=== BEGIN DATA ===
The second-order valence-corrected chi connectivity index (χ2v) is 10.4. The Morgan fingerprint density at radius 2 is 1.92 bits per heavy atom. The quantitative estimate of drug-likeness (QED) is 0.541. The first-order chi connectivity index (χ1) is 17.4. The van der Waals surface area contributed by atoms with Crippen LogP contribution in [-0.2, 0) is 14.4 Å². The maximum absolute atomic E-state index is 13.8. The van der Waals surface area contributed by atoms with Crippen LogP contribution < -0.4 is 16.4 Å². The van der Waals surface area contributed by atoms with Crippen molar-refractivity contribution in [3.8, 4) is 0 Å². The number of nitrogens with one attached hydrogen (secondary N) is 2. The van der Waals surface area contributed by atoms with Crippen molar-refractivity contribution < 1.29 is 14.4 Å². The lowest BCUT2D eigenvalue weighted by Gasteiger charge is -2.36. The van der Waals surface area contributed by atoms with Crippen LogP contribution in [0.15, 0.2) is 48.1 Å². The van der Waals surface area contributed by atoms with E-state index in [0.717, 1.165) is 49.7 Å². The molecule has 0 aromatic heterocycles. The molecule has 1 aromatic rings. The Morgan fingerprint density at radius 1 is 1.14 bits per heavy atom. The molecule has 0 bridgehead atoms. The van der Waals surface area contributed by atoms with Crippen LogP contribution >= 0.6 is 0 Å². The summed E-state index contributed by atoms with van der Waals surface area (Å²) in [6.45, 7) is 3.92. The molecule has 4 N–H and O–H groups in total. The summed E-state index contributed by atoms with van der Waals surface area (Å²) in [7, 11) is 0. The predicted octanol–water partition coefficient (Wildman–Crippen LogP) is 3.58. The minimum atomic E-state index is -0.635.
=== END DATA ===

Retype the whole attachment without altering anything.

The second-order valence-corrected chi connectivity index (χ2v) is 10.4. The Morgan fingerprint density at radius 2 is 1.92 bits per heavy atom. The quantitative estimate of drug-likeness (QED) is 0.541. The first-order chi connectivity index (χ1) is 17.4. The van der Waals surface area contributed by atoms with Crippen LogP contribution in [-0.2, 0) is 14.4 Å². The maximum absolute atomic E-state index is 13.8. The van der Waals surface area contributed by atoms with Crippen LogP contribution < -0.4 is 16.4 Å². The van der Waals surface area contributed by atoms with Crippen molar-refractivity contribution in [3.8, 4) is 0 Å². The number of nitrogens with one attached hydrogen (secondary N) is 2. The van der Waals surface area contributed by atoms with Crippen molar-refractivity contribution < 1.29 is 14.4 Å². The lowest BCUT2D eigenvalue weighted by Gasteiger charge is -2.36. The van der Waals surface area contributed by atoms with Crippen LogP contribution in [0.15, 0.2) is 48.1 Å². The van der Waals surface area contributed by atoms with E-state index in [0.717, 1.165) is 49.7 Å². The molecule has 0 aromatic heterocycles. The molecule has 1 aromatic rings. The Morgan fingerprint density at radius 1 is 1.14 bits per heavy atom. The molecule has 0 bridgehead atoms. The van der Waals surface area contributed by atoms with Crippen LogP contribution >= 0.6 is 0 Å². The summed E-state index contributed by atoms with van der Waals surface area (Å²) in [6.45, 7) is 3.92. The molecule has 4 N–H and O–H groups in total. The summed E-state index contributed by atoms with van der Waals surface area (Å²) in [7, 11) is 0. The predicted octanol–water partition coefficient (Wildman–Crippen LogP) is 3.58. The minimum atomic E-state index is -0.635.